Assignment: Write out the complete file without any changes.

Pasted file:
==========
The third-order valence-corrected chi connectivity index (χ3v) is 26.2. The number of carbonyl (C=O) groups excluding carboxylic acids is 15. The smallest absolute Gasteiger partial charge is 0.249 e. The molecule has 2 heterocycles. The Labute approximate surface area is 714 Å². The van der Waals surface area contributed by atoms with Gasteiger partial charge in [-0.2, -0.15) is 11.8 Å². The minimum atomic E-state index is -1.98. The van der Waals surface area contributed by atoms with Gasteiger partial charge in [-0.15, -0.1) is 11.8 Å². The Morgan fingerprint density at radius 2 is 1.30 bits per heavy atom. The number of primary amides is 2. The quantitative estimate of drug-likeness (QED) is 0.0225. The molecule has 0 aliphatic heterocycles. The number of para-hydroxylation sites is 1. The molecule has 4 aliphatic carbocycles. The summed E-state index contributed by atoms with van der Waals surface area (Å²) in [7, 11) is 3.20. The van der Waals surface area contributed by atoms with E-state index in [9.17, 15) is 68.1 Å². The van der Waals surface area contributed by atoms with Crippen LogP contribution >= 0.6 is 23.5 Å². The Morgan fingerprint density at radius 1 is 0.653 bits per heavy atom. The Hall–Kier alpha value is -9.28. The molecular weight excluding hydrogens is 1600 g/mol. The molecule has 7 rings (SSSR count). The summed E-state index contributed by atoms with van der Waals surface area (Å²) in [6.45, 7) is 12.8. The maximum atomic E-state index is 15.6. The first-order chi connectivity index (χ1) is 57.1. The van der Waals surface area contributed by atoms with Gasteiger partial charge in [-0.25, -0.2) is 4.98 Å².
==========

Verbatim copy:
The third-order valence-corrected chi connectivity index (χ3v) is 26.2. The number of carbonyl (C=O) groups excluding carboxylic acids is 15. The smallest absolute Gasteiger partial charge is 0.249 e. The molecule has 2 heterocycles. The Labute approximate surface area is 714 Å². The van der Waals surface area contributed by atoms with Gasteiger partial charge in [-0.2, -0.15) is 11.8 Å². The minimum atomic E-state index is -1.98. The van der Waals surface area contributed by atoms with Gasteiger partial charge in [-0.15, -0.1) is 11.8 Å². The Morgan fingerprint density at radius 2 is 1.30 bits per heavy atom. The number of primary amides is 2. The quantitative estimate of drug-likeness (QED) is 0.0225. The molecule has 0 aliphatic heterocycles. The number of para-hydroxylation sites is 1. The molecule has 4 aliphatic carbocycles. The summed E-state index contributed by atoms with van der Waals surface area (Å²) in [7, 11) is 3.20. The van der Waals surface area contributed by atoms with E-state index in [9.17, 15) is 68.1 Å². The van der Waals surface area contributed by atoms with Crippen LogP contribution >= 0.6 is 23.5 Å². The Morgan fingerprint density at radius 1 is 0.653 bits per heavy atom. The Hall–Kier alpha value is -9.28. The molecular weight excluding hydrogens is 1600 g/mol. The molecule has 7 rings (SSSR count). The summed E-state index contributed by atoms with van der Waals surface area (Å²) in [6.45, 7) is 12.8. The maximum atomic E-state index is 15.6. The first-order chi connectivity index (χ1) is 57.1. The van der Waals surface area contributed by atoms with Gasteiger partial charge in [-0.25, -0.2) is 4.98 Å².